Designer of the Month: Meet Dorothy Holness!
I am so happy to bring to all the parchment craft enthusiasts world-wide a monthly series of Designer of the Month! We have all seen the patterns, but what about their motivations, inspirations, and beginnings? This is what I will be exploring via interviews.
I couldn’t think of anyone better to start this series off, than with Dorothy Holness. Dorothy is a long-time parching enthusiast and designer. Some of you may remember her column, Dear Dorothy, in the older issues of Parchment Craft magazine. I know I check back on her numerous “tips, tricks and instructions” in the columns of the older magazine issues! Dorothy very graciously agreed to an email interview, so that I may share it with you!
CEP: Were you an artist before you became interested in parchment craft?
Dorothy Holness: I had two years at an Art College and my first job was as a fabric painter.
CEP: Besides your floral work, you have created lovely figures on parchment. Are there any particular artists that have influenced you in your work?
DH: If I have been influenced by anything, then the Art Nouveau style is something that appeals to me and I have always liked the drawings of Erte. I like Japanese art and really my taste in all things is very broad. As most parchmentcrafters will tell you if they start designing for themselves, we start to look at things in a different way wherever we go – someone’s curtains or the tiles in their bathroom – and we think ‘ that’s an idea ‘ !!!!
[ed. note: This last statement is so "on the nose"! Even though I haven't designed my own patterns I've already started to think how certain things I see would translate onto parchment!]
CEP: You have noted that you were at first self-taught in parchment crafting. Was there anyone or anything in particular that was inspiring to you, during your beginning years, before the workshops with Janet Wilson and Carla Larter’s program?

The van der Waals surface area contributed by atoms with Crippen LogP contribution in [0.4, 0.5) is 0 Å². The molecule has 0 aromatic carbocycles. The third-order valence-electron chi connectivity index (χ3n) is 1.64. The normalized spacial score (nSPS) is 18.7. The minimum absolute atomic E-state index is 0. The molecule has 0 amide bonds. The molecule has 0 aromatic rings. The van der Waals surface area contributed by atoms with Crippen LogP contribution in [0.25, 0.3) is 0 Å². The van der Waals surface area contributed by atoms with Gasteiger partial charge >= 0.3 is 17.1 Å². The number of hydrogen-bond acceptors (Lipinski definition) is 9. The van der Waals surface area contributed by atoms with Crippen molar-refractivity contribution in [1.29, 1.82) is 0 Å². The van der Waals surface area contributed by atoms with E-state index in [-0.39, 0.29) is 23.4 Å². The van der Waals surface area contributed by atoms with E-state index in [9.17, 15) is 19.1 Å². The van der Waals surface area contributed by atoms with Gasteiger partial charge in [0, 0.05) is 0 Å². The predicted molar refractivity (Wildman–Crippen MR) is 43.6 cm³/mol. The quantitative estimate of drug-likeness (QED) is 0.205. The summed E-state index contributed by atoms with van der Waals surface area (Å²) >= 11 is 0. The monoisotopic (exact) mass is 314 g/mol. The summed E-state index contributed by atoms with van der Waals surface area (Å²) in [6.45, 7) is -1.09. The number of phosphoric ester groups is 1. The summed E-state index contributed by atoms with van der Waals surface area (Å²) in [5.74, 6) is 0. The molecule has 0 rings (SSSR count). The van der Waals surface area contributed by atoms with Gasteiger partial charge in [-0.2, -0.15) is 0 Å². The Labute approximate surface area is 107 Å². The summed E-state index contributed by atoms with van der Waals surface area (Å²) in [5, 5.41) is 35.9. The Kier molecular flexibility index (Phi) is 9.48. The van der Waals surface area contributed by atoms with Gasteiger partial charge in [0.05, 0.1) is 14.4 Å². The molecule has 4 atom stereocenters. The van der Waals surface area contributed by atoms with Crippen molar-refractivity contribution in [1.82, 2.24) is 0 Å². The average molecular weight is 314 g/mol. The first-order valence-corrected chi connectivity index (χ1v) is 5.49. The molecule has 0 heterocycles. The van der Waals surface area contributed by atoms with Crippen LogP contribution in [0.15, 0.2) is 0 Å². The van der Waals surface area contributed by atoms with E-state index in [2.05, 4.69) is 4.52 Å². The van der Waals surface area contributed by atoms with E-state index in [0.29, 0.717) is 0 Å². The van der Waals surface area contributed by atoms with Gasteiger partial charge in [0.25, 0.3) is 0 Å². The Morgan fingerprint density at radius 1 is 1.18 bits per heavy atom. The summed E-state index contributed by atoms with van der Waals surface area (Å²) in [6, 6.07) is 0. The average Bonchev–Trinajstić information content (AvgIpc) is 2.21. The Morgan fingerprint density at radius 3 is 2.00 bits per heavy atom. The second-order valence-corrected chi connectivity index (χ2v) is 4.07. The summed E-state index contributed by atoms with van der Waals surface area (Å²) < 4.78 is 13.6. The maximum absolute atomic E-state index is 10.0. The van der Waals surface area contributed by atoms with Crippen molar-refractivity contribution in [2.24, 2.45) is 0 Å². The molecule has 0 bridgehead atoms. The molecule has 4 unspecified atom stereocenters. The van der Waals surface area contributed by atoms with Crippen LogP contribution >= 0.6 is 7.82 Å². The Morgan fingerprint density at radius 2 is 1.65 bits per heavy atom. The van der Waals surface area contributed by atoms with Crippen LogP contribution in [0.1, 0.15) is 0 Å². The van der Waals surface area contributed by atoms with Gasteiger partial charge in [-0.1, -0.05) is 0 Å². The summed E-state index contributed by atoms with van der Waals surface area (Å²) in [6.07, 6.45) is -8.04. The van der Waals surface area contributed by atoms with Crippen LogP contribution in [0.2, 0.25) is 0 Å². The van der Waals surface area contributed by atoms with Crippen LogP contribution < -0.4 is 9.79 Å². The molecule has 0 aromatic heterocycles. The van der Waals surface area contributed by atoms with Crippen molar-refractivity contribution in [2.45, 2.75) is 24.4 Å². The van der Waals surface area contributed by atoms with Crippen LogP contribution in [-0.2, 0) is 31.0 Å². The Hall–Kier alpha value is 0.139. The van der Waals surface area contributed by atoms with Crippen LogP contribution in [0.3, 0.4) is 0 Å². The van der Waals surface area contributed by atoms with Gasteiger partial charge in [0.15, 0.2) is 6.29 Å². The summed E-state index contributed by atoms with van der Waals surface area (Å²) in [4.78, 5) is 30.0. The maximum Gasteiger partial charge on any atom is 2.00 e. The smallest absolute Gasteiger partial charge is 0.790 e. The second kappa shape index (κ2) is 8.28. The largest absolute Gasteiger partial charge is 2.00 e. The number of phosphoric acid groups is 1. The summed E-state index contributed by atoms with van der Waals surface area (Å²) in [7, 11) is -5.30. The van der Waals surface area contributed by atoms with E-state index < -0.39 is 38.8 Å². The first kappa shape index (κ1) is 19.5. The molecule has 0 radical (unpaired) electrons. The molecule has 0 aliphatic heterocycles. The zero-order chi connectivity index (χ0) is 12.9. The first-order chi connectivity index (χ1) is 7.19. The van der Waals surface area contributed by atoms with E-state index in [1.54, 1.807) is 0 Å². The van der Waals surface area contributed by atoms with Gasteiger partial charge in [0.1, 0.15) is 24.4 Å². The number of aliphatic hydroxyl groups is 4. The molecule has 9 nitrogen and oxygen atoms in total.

DH: As you will have seen from my website, my interest began with a card from my Dutch penfriend. To begin with, I knew of no-one who did the craft and taught myself from any information I had from her so the only inspiration I had was the craft itself. The more I did and the more I wanted to do.
CEP: What brought about your step-by-step book on Embossing?
DH: I found that a lot of people were trying to get their embossing too white too quickly with not enough light and shade, and wanted to show that, ideally, it is worked in gradual stages – and to show those stages.
CEP: What advice would you give to someone new to parchment crafting?
DH: Enjoy what you do and, if possible, try to see as many different people working as you can. There are basic techniques but different ways of approaching them and there is really no ‘right’ or ‘wrong’ way. Try as many as you can and decide what you enjoy doing most, and the more you do it the better you will become. We all take a hint from here and a tip from there – put them together and develop a style of our own which is good as it gives a lot of variety. When embossing, let the work’ rest’ for a while between layers – don’t try to do too much work at once and this can prevent the ‘bubbling’ that you sometimes get.
CEP: Is there any additional advice you would give to those that may live in areas where there are no available tutors, or those that do not have easy access to supplies?
DH: It is a problem if there are no available tutors – but there are DVD’s available, plenty of instruction books and a few good mail-order firms for any supplies. If people are really struggling I am always happy to help by post. They sometimes send me a piece of work with the pattern they have used and I use the same pattern to send back little samples if I think they could improve their work, and try to show how it’s done.
Please do check Dorothy’s website and take a look around. It was such a pleasure “talking” to Dorothy in email, and I would like to thank her, again, for taking the time to answer my questions.
I hope everyone enjoyed the first Designer of the Month!
You may also notice that I have changed the pattern in the header. This snippet is from a Dorothy Holness pattern, Harebells, found in the October 2008 issue of PCmag, that I had worked, not long ago.